Melvin job watch begins

DMZ · August 29, 2004 at 11:50 am · Filed Under Mariners 

Larry LaRue writes the first local column that says Melvin’s going to get fired.

His reasons are all screwy:

Last week at Safeco Field, the Old Lion and the Young One were all too evident. Melvin made the right calls – at one point bunting what could have been the winning run into scoring position, only to watch his best hitters fail to bring it home.

Piniella bunted, too, and his players got the job done.

Um.. not so much. And he insinuates (“these are things that have gone wrong, though I won’t directly say it’s his fault…”) that Melvin is responsible for a lot of woes (like pitching) that are due in large part to Bavasi’s awful moves.

His basic premise: that the team sucks and Melvin hasn’t done a good job, are sound.

Soon we should expect the dreaded “vote of confidence”.

Also interesting:

When his third option was signing Rich Aurilia or holding on to Carlos Guillen, everyone with a vote – including Melvin – went for Aurilia.

If true, this is crazy. What kind of an organization agrees so completely on a decision that was so close? Even we felt it was maybe going to be a modest upgrade, and had reservations about it. They’re the Mariners!

This only goes to prove something we’ve been saying for a long time — that the team doesn’t have anyone who dissents, who’s willing to say “hey, maybe this is a bad move for us.”


10 Responses to “Melvin job watch begins”

  1. Christopher on August 29th, 2004 12:38 pm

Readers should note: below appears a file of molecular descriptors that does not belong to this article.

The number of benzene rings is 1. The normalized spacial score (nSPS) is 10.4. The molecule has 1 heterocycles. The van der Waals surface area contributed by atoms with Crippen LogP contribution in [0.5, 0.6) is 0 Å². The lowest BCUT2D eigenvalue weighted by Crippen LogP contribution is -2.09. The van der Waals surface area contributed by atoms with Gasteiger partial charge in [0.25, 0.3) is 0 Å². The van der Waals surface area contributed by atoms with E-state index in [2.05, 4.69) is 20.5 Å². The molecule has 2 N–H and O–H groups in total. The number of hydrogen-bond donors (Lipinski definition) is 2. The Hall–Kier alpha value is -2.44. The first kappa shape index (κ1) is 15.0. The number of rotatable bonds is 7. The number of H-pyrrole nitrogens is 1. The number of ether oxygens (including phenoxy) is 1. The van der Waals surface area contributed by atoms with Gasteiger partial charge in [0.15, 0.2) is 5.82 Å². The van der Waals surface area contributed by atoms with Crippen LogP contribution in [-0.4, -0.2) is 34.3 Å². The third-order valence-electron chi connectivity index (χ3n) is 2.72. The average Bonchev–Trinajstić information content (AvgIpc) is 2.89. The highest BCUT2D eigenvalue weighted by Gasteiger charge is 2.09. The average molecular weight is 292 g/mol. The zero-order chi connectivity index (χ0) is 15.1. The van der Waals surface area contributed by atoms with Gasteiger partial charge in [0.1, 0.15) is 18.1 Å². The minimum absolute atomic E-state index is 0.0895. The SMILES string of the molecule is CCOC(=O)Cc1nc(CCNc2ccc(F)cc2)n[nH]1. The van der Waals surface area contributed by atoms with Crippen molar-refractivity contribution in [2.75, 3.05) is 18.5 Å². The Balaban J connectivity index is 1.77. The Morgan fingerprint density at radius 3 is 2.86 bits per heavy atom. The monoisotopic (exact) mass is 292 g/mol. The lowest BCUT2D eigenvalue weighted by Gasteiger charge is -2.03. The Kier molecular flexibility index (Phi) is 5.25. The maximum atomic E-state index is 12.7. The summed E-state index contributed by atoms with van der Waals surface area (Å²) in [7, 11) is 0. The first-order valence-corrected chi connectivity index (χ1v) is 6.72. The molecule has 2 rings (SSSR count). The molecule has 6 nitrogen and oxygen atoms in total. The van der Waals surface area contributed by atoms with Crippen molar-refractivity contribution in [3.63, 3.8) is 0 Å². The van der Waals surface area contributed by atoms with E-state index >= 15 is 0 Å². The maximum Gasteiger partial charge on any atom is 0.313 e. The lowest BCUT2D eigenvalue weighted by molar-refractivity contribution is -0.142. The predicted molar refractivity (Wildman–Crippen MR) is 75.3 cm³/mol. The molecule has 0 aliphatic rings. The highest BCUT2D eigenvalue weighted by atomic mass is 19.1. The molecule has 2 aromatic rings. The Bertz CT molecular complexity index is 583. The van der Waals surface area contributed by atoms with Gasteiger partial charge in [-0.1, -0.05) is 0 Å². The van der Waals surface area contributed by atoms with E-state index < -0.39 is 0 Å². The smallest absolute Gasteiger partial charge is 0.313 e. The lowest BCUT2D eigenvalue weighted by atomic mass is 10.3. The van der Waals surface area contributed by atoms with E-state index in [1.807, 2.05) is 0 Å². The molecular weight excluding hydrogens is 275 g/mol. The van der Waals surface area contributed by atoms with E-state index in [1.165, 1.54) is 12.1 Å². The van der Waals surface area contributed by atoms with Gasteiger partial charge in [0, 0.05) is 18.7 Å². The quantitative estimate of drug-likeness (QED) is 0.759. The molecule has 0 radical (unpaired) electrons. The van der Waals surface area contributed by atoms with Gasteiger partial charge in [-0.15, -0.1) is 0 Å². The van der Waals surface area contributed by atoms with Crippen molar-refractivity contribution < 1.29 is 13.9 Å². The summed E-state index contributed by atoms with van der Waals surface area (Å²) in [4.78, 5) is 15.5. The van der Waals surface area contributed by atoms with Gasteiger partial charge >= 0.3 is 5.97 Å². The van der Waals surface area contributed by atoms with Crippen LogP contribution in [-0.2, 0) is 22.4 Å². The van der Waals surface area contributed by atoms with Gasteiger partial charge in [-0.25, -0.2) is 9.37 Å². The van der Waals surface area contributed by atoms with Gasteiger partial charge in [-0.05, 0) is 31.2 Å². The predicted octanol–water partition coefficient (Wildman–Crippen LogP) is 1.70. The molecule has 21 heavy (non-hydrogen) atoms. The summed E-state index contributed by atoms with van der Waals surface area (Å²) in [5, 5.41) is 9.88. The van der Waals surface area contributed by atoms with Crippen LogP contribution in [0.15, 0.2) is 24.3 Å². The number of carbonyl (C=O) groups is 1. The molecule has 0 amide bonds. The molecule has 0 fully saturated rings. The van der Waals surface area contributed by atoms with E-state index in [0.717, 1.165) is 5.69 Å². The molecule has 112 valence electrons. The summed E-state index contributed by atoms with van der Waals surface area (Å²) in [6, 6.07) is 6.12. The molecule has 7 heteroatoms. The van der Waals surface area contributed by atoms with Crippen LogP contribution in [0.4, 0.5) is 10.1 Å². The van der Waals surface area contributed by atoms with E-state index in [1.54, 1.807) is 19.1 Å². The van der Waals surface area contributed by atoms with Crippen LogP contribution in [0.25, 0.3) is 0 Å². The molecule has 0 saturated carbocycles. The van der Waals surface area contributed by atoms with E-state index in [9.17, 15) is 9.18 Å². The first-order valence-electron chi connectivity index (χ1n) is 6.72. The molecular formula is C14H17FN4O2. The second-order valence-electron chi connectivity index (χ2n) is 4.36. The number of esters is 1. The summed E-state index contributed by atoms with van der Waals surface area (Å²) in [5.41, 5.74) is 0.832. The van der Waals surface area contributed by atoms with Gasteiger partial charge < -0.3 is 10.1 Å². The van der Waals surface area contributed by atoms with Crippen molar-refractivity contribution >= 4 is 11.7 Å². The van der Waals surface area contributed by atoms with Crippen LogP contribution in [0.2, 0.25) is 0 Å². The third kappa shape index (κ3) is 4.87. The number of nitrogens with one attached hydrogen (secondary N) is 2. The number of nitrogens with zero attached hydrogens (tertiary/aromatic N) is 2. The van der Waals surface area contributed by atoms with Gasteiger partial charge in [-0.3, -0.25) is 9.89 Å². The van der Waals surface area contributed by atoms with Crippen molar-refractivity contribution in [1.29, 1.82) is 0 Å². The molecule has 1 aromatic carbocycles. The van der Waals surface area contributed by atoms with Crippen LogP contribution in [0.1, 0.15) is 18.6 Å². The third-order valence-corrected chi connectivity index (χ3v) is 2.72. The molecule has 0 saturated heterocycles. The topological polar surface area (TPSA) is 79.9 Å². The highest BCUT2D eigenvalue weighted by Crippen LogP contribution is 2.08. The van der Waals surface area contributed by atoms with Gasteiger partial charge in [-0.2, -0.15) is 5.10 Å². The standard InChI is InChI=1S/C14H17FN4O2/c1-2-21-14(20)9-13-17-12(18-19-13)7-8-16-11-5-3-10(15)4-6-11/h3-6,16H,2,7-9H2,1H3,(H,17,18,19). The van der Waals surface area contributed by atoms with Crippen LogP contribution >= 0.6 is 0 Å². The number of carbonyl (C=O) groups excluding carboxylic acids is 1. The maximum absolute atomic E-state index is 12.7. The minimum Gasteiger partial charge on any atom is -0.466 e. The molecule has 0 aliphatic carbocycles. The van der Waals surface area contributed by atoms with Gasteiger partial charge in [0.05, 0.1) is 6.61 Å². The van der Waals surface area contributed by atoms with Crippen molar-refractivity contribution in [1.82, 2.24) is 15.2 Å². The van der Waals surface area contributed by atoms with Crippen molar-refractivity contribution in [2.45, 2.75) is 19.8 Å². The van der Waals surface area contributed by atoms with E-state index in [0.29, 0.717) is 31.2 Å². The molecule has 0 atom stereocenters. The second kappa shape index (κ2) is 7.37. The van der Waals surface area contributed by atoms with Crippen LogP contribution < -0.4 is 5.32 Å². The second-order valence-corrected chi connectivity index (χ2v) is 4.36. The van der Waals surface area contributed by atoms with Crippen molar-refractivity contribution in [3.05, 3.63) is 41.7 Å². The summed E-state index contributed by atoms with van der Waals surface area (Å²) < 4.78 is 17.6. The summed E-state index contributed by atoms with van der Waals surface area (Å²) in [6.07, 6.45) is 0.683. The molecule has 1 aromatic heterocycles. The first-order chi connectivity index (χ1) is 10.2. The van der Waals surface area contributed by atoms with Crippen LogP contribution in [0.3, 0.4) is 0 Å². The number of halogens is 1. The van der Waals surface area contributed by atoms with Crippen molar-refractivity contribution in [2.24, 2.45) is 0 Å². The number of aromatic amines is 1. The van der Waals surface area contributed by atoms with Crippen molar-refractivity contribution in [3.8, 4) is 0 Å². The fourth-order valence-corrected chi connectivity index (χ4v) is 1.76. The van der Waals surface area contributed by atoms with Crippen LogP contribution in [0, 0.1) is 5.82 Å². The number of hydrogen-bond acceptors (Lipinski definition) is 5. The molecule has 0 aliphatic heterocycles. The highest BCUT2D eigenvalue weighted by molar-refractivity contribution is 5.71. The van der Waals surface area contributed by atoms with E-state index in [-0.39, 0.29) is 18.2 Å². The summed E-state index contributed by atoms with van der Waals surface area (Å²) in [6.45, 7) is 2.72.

Its pretty sad that the whole team agreed on the Carlos move when all the fans argued about it. Aurilia would have been a great move if it wasn’t obvious he was on the decline.

  2. David J Corcoran on August 29th, 2004 12:41 pm

    How many people had a vote? Lincoln, Bavasi and Melvin?

  3. Jim Thomsen on August 29th, 2004 1:16 pm

    Firing Melvin means NOTHING unless the people doiing the firing see that they themselves need to be fired as well. Not even a better in-game strategist or handler of personnel than Melvin can make morer than a few wins’ difference if the people in charge don’t give him a) good players with which to work; and b) create an atmosphere of intelligent confidence that lets everybody believe they will be allowed to succeed. Melvin is only a small part of the problem … a bigger part is that not enough people are pointing the fingers at the equally incompenet people with more influence over wins and losses, such as Bavasi, Armstrong and Howard Lincoln. They not only don’t know what they’re doing, but THEY HAVE NO IDEA that they don’t know what they’re doing … which is infinitely more dangerous to the long-term health of the franchise. Which is why going out and shopping for quality free agents may make only negligible difference when they’re added with no context and no coherent long-range plan. Which is why Dusty Baker or Tony LaRussa would probably lose 90 games a year if they managed these Mariners.

    Fire Melvin? Fire yourselves first, doofuses.

  4. adam on August 29th, 2004 2:51 pm

    I was hoping that we would hold on to Guillen and play him at 3rd…..what a bad idea….

  5. tede on August 29th, 2004 3:01 pm